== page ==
I am hearing a Beatle talking of himself in the third person because of this game we are making.

It is intensely surreal.

For a brief moment, the release of the game only made things even more surreal: a rooftop concert above a hip LA hotel; demoing The Beatles: Rock Band to celebrities, and having any potential star struck anxiety washed away by our mutual love of the music we were playing; getting interviewed by the New York Times Magazine, resulting in an incredibly awkward photograph of me in full “awkward gamer mode”; getting asked by my cat’s veterinarian, “Did I see you on the NEWS last night?!”

Embarassing pic link!

It was an insane whirlwind of activity and attention, and as launch day approached, I started to come to grips with how irreproducible it would be. I would certainly continue to make new games and face greater challenges as a designer, but nothing I ever did in my life was likely to have the cultural impact of this project.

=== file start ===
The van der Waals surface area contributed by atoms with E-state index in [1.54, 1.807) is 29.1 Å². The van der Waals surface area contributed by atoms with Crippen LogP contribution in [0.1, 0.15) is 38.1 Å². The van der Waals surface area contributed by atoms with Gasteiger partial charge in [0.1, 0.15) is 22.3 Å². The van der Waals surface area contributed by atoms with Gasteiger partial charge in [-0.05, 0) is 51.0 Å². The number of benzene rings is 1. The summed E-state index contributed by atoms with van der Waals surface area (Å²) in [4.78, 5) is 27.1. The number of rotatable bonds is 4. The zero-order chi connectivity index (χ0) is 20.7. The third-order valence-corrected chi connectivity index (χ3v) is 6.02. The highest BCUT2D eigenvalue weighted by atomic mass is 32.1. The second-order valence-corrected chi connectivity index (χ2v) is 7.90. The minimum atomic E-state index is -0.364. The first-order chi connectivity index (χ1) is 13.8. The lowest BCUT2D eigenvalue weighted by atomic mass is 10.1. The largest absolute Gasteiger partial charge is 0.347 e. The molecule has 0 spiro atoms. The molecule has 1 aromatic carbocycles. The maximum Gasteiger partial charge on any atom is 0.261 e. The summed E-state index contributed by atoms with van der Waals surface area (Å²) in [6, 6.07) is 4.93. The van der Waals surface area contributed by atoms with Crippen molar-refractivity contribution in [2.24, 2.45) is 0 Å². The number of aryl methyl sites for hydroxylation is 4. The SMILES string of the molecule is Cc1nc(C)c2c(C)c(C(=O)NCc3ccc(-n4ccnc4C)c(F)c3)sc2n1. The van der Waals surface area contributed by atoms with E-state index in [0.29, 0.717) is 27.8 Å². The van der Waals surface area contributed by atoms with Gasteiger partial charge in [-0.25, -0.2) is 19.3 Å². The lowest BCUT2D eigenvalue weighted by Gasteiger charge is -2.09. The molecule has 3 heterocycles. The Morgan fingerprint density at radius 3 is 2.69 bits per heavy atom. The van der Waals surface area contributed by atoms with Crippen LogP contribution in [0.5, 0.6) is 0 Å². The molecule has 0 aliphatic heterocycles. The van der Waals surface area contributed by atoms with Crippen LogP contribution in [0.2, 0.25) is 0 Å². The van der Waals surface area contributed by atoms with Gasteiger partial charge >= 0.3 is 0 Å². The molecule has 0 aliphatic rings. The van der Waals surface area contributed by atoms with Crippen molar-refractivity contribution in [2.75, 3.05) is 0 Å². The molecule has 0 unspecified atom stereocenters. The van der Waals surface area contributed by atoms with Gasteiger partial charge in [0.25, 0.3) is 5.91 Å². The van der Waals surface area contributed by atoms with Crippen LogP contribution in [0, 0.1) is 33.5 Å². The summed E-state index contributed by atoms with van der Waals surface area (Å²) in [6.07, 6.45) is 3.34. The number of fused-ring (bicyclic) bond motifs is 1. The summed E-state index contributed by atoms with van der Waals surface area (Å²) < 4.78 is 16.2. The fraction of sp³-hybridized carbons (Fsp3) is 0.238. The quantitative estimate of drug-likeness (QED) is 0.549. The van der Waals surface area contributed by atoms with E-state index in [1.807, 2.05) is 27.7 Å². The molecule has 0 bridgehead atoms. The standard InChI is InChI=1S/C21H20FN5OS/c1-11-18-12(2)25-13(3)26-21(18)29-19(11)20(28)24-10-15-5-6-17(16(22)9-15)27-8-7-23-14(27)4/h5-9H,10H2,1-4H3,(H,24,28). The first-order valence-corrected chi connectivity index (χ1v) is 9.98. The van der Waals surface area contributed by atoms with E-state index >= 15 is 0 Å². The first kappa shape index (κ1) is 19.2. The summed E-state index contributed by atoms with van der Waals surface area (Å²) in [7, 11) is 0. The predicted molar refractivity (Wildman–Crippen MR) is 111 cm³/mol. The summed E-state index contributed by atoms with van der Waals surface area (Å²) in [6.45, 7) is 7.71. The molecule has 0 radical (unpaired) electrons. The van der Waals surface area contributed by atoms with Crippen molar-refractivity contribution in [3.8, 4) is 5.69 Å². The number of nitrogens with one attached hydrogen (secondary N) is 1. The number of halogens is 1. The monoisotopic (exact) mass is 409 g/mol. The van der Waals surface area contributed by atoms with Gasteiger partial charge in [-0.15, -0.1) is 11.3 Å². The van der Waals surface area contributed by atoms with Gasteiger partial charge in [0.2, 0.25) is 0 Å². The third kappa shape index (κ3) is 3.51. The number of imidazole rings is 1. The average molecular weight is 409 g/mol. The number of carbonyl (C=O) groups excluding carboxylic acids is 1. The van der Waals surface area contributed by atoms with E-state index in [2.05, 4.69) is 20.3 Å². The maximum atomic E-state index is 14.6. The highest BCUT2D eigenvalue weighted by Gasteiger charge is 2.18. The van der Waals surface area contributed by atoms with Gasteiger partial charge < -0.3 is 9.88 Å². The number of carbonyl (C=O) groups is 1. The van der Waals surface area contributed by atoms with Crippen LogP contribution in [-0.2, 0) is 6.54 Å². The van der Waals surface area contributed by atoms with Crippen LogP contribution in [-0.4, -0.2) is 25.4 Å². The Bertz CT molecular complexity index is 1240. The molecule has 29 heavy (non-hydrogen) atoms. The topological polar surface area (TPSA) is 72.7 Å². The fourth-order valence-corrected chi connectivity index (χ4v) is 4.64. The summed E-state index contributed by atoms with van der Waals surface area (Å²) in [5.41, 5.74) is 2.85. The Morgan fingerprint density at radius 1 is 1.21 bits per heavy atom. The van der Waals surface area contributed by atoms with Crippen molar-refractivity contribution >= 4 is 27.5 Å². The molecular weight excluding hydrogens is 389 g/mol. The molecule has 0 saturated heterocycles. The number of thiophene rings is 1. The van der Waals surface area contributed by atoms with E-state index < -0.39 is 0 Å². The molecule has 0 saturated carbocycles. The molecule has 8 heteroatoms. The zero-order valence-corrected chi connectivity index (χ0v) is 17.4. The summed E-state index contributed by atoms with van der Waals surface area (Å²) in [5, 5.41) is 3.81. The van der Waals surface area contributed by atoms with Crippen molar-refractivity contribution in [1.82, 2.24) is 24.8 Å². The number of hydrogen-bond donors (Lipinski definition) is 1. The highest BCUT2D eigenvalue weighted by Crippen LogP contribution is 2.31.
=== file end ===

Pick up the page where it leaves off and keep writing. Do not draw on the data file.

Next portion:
Helping me come to grips with this is the fact that my first son was born during the development of the game, about two weeks before that press conference. My late nights crunching on the game and transatlantic flights for business meetings were all against the backdrop of our new family, and remained a helpful reminder that there are more important things than games… even this game.

So sure, The Beatles: Rock Band is “just” a game. But in providing a window into The Beatles’ music, it was able to reflect a bit of that greater light; and in doing so created something artistic, beautiful and moving.

I am so proud of my time working for The Beatles. I can never thank Dan enough for talking me into it.

- Chris